• Several of our graduates enter specialized master’s programs in such fields of industrial/organizational psychology (helping students prepare for the world of business) or health psychology (helping students prepare for working in health settings).
  • Several of our graduates enter PhD programs in specialized areas of research psychology (such as cognitive psychology, social psychology, developmental psychology, etc.). These degrees prepare students for research and teaching careers within academic contexts.

Of course, a standard psychology major has all kinds of more abstract benefits, such as leading to great statistical and methodological skills and a strong ability to synthesize, analyze, and report on scientific research findings.

In modern times, a psychology major is a wise choice. Not only does it lead to great intellectual skills – but it also leads to jobs! These days, I can look parents of those high school students who have the “psychology wannabe” thing going on right in the eyes!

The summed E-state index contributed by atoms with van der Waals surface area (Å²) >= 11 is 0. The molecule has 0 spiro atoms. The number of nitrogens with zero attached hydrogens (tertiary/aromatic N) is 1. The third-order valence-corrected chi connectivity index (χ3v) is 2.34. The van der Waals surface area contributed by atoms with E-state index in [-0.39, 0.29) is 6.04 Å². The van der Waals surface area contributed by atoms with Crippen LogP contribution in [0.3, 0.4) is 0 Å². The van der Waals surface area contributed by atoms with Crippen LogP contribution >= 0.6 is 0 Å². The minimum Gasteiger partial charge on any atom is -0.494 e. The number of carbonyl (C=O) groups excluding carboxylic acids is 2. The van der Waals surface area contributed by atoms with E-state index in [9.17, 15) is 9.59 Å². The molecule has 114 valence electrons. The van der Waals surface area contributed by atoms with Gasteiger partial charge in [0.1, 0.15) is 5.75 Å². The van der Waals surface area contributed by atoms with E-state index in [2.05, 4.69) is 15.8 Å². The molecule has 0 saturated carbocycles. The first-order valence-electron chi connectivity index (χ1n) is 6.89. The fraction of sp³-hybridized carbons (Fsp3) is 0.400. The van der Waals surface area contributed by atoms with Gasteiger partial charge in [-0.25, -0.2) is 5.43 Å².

If you are a young adult / big kid and have the drive, work ethic, and intellectual hunger that's needed – and are interested in an important and steady career that will allow you to do something great, you can’t do much better than a psychology major!

If you’re interested in potentially majoring in psychology and you’ve got questions, shoot me an email (geherg@newpaltz.edu) – my career is all about helping individuals like you get educated and reach the next level. Like psychology professors in general, my goal is to help people like you acquire much-needed skills and confidence in your abilities – and to help you make a positive mark on the world.

                                              References and Additional Resources

Geher, G. (2014). Five bits of guidance for up-and-coming psychlogists. Psychology Today.

Munsey, C. (2008). Charting the future of undergraduate psychology. Monitor on Psychology. 39, p. 53. http://www.apa.org/monitor/2008/09/undergraduate.aspx

Novotney, A. (March, 2011). APA Graduate Psychology Magazine. Psychology job forecast: Partly sunny. http://www.apa.org/gradpsych/2011/03/cover-sunny.aspx

Perou, R. et al. (2013). CDC Special Report. Mental Health Surveillance Among Children — United States, 2005–2011. http://www.cdc.gov/mmwr/preview/mmwrhtml/su6202a1.htm?s_cid=su6202a1_w